President Obama says he is concerned about deficits, but you would never know it based on his actions.
Here is an interesting analysis from the Heritage foundation that I came across over at the Corner:
Obama Adds $2 Trillion in Spending and Deficits to Last Year’s Budget
One would think the nation’s deteriorating fiscal picture would cause the White House to scale back it spending-and-debt spree. Think again. Over the ten years in which both budgets overlap (FY 2010–2019), this year’s budget would spend an additional $1.7 trillion and run up an additional $2 trillion in — raising the debt by an additional 6 percent of GDP over the same period. It is a spending spree that will drive up both taxes and deficits.. In fact, this year’s proposal shows annual budget deficits as much as 49 percent larger than last year’s proposal
According to our quick analysis of his budget, the president’s budget also would:
* Permanently expand the federal government by nearly 3 percent of gross domestic product (GDP) over 2007 pre-recession levels;
* Raise taxes on all Americans by more than $2 trillion over the next decade (counting health-care reform and cap-and-trade);
* Raise taxes for 3.2 million small businesses and upper-income taxpayers by an average of $300,000 over the next decade;
* Borrow 42 cents for each dollar spent in 2010;
* Run a $1.6 trillion deficit in 2010 — $143 billion higher than the recession-driven 2009 deficit;
* Leave permanent deficits that top $1 trillion in as late as 2020 — a time of assumed peace and prosperity; and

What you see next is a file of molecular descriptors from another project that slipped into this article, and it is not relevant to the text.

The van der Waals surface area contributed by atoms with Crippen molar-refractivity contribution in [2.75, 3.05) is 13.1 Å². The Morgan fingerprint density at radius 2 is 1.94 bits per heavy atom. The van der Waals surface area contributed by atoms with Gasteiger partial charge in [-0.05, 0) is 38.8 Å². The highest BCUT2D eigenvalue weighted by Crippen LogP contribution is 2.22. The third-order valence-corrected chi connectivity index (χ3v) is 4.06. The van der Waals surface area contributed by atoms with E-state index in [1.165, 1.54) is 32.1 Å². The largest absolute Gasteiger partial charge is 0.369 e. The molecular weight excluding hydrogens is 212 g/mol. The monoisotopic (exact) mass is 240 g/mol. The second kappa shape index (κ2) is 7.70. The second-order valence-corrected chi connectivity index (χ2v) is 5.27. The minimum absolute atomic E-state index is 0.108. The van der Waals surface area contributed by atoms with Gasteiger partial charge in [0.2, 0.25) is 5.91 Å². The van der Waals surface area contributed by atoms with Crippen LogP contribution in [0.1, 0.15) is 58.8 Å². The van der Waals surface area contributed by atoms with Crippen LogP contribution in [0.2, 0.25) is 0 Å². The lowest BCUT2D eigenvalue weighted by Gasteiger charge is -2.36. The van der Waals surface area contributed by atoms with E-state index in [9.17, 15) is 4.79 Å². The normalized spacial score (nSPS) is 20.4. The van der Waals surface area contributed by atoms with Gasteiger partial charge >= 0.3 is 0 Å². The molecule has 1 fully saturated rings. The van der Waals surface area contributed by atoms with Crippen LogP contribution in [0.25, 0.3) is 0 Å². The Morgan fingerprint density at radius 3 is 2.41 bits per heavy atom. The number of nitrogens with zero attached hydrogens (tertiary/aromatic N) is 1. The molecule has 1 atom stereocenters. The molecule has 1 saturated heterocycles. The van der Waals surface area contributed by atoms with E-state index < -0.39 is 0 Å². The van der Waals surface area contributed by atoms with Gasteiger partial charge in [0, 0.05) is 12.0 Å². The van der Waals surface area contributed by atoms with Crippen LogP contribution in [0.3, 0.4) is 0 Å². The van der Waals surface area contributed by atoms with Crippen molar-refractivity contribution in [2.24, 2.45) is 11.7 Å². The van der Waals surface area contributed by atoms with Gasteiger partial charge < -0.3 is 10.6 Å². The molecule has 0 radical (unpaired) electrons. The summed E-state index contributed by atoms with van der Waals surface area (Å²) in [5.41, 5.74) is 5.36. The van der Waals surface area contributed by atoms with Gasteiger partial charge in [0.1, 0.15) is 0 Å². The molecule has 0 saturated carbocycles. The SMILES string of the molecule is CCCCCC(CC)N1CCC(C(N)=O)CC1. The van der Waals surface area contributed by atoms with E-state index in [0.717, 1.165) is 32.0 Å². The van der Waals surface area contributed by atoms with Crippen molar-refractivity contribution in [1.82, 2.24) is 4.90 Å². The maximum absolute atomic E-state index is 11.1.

* Double the publicly held national debt to over $18 trillion.
Before the recession, federal spending totaled $24,000 per U.S. household. President Obama would hike it to $36,000 per household by 2020 — an inflation-adjusted $12,000-per-household expansion of government. Even the steep tax increases planned for all taxpayers would not finance all of this spending: The president’s budget would add trillions of dollars in new debt.
President Obama has offered a budget that does nothing to address the nation’s serious short-term and long-term fiscal problems — and indeed makes them worse. By doubling the national debt over pre-recession levels, America could head toward the tipping point when rising debt levels will become too large for global capital markets to absorb, potentially triggering a financial crisis, an interest-rate spike, and gigantic tax increases.
The president who said, “I didn’t come here to pass our problems on to the next president or the next generation — I’m here to solve them” would, over the next decade, pass $75,000 per household in additional debt into the laps of our children and grandchildren.